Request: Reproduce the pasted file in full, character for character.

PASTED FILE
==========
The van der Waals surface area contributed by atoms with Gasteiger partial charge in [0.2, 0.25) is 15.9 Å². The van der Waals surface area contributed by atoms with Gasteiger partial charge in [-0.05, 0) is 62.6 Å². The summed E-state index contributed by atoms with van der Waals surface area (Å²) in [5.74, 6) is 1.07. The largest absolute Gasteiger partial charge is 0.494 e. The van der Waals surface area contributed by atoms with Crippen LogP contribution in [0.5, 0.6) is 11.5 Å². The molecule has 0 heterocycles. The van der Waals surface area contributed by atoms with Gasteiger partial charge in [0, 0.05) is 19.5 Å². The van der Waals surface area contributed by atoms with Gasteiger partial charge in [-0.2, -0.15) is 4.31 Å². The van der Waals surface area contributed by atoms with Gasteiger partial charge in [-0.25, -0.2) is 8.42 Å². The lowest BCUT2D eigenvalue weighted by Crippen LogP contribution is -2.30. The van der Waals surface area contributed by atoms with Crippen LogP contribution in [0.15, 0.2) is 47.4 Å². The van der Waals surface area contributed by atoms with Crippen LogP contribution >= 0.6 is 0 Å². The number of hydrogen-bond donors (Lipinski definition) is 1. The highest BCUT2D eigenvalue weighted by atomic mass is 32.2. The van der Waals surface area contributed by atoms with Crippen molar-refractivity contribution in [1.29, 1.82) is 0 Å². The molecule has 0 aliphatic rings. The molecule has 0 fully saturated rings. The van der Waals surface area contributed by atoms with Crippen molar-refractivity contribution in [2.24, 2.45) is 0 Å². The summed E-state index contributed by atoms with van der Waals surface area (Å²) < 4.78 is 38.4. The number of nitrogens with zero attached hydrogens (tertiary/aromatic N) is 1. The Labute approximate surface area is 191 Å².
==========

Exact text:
The van der Waals surface area contributed by atoms with Gasteiger partial charge in [0.2, 0.25) is 15.9 Å². The van der Waals surface area contributed by atoms with Gasteiger partial charge in [-0.05, 0) is 62.6 Å². The summed E-state index contributed by atoms with van der Waals surface area (Å²) in [5.74, 6) is 1.07. The largest absolute Gasteiger partial charge is 0.494 e. The van der Waals surface area contributed by atoms with Crippen LogP contribution in [0.5, 0.6) is 11.5 Å². The molecule has 0 heterocycles. The van der Waals surface area contributed by atoms with Gasteiger partial charge in [0, 0.05) is 19.5 Å². The van der Waals surface area contributed by atoms with Gasteiger partial charge in [-0.2, -0.15) is 4.31 Å². The van der Waals surface area contributed by atoms with Gasteiger partial charge in [-0.25, -0.2) is 8.42 Å². The lowest BCUT2D eigenvalue weighted by Crippen LogP contribution is -2.30. The van der Waals surface area contributed by atoms with Crippen LogP contribution in [0.15, 0.2) is 47.4 Å². The van der Waals surface area contributed by atoms with Crippen LogP contribution >= 0.6 is 0 Å². The number of hydrogen-bond donors (Lipinski definition) is 1. The highest BCUT2D eigenvalue weighted by atomic mass is 32.2. The van der Waals surface area contributed by atoms with Crippen molar-refractivity contribution in [1.29, 1.82) is 0 Å². The molecule has 0 aliphatic rings. The molecule has 0 fully saturated rings. The van der Waals surface area contributed by atoms with Crippen molar-refractivity contribution in [2.24, 2.45) is 0 Å². The summed E-state index contributed by atoms with van der Waals surface area (Å²) < 4.78 is 38.4. The number of nitrogens with zero attached hydrogens (tertiary/aromatic N) is 1. The Labute approximate surface area is 191 Å².